Rise and Shine Letterpress wouldn’t seem like a likely contender for the “hidden gem” title given that owner Ryan Howell previously worked for an ad agency.
But much about the evolution of the Alexandria firm located in a once-abandoned storefront on Lee Street is unlikely. The first being that Howell and his wife Leslie Graham gave up comfortable office jobs to rent a studio for their letterpress business. The second is how they set about reviving the classic printing method in the first place.
Graham received a birthday card printed in letterpress one year. Howell remembers when she showed it to him.
“I just touched it, and I could tell it was unique and something amazing,” he said.
A “disappearing art”
And that was it. He wanted to know how to make it himself. A few searches on Craigslist later, and the couple had their own printing machine. After that, there was a lot of trial and error.
“There was really no one to teach us how to do it because it’s kind of a dying art,” Howell said.
At the time, the couple lived in Philadelphia. Graham, originally from Alexandria, went to school at the University of Philadelphia to study graphic design. Subsequently, she began working for an internationally renowned design firm. Howell studied and then worked in advertising. But a desk job just wasn’t fulfilling like his new profession would become.
“I wanted to work with my hands and get dirty…to create something that didn’t need to be sold, but would sell itself,” Howell said.
So that’s what he’s doing today with Rise and Shine. You will never see an advertisement for the job. And Howell noted, “we don’t even have a sign” identifying the store. Much like letterpress printing itself, Howell’s philosophy is that business is better lived than spoken.
“It’s something you can experience, and then it’s something special,” Howell said. “If we were like, ‘Hey, everyone, come get some letterpress cards,’ it wouldn’t be as special.”
What is typography?
The method of printing developed by Johannes Gutenberg today is known as typography, Howell explained. German-made Heidelberg presses owned by Rise and Shine date back to the mid-1900s and were purchased through Craigslist. One was salvaged from an old printing press in Abbeville, Louisiana.
The couple said even those unfamiliar with the craft can see and feel the qualities of letterpress printing. These include color, precision and texture.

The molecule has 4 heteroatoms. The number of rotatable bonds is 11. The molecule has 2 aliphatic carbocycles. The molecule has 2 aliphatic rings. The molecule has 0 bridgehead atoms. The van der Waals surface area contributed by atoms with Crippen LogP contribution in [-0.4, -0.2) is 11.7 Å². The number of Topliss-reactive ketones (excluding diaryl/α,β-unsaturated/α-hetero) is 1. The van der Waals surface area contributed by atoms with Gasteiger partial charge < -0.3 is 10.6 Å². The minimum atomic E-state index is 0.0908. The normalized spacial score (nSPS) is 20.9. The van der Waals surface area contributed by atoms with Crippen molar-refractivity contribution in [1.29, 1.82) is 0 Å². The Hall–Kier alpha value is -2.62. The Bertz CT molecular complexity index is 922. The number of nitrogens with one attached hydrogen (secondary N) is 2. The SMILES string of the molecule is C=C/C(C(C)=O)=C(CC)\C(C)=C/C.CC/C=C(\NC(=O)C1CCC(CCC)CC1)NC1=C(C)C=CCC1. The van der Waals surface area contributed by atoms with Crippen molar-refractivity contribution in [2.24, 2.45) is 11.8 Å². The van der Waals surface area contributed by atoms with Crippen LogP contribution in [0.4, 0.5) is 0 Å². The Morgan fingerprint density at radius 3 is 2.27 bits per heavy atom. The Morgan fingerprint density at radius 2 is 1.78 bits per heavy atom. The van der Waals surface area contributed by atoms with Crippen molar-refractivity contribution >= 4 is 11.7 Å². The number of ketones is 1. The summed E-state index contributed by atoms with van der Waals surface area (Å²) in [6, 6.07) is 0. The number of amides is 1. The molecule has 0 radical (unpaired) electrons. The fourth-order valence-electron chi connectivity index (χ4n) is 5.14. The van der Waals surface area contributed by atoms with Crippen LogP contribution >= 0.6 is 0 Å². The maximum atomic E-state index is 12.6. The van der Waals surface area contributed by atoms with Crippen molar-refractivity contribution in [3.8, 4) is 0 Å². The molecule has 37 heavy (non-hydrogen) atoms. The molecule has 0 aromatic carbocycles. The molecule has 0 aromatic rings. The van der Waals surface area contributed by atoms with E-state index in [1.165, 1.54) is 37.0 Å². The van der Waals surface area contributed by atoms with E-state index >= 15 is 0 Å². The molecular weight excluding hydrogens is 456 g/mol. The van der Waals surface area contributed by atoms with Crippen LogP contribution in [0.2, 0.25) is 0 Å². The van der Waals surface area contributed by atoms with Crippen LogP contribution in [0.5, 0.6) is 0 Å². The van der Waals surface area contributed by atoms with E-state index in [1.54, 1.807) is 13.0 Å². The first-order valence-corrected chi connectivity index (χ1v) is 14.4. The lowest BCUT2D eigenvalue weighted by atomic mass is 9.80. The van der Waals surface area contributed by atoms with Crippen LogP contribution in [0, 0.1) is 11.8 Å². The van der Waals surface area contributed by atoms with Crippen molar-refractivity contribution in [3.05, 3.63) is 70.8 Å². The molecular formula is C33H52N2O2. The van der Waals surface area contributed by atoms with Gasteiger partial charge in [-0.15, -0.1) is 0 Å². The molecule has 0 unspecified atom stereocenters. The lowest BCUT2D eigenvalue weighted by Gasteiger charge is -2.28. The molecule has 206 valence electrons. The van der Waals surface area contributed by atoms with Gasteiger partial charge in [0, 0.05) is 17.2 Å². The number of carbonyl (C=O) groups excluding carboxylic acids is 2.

“It’s a very tactile experience,” Graham said.
Howell added that it all goes back to creation and what it’s like to work with a typographic machine.
“It’s like having a connection to an earlier time when things were done more deliberately, when it was OK to take your time and not just OK, but encouraged,” Howell said.
“(Today) it’s all about efficiency,” he added. “But we (at Rise and Shine) aren’t trying to be efficient. We’re trying to be interesting.”
Other Rise and Shine Services
The company’s other services include hot stamping, die cutting and screen printing. The store has been located at 2401 Lee Street for four years now. The building – and its affordability, character and space – became one of the reasons the couple moved to Graham’s hometown. They can also live there on the second floor.
“We’ve adapted to the typographic lifestyle,” joked Howell. “It’s not like a job. It’s a kind of existence.”
Since moving to Alexandria, three employees have joined Rise and Shine. Like the owners, Howell and Graham, who are in their early thirties, they are young too. This speaks to a renewed interest among some young design students in wanting to do hands-on work, Howell said.
“In the past, (entering design) meant you draw or cut and paste,” Howell said. “Today, if you want to be a graphic designer, you’re going to spend a lot of time behind your Mac. … So there’s a disconnect.”
For this reason, Howell said he wouldn’t be surprised to see the niche market flourish in the coming years.
“I see a bright future for typography,” he said.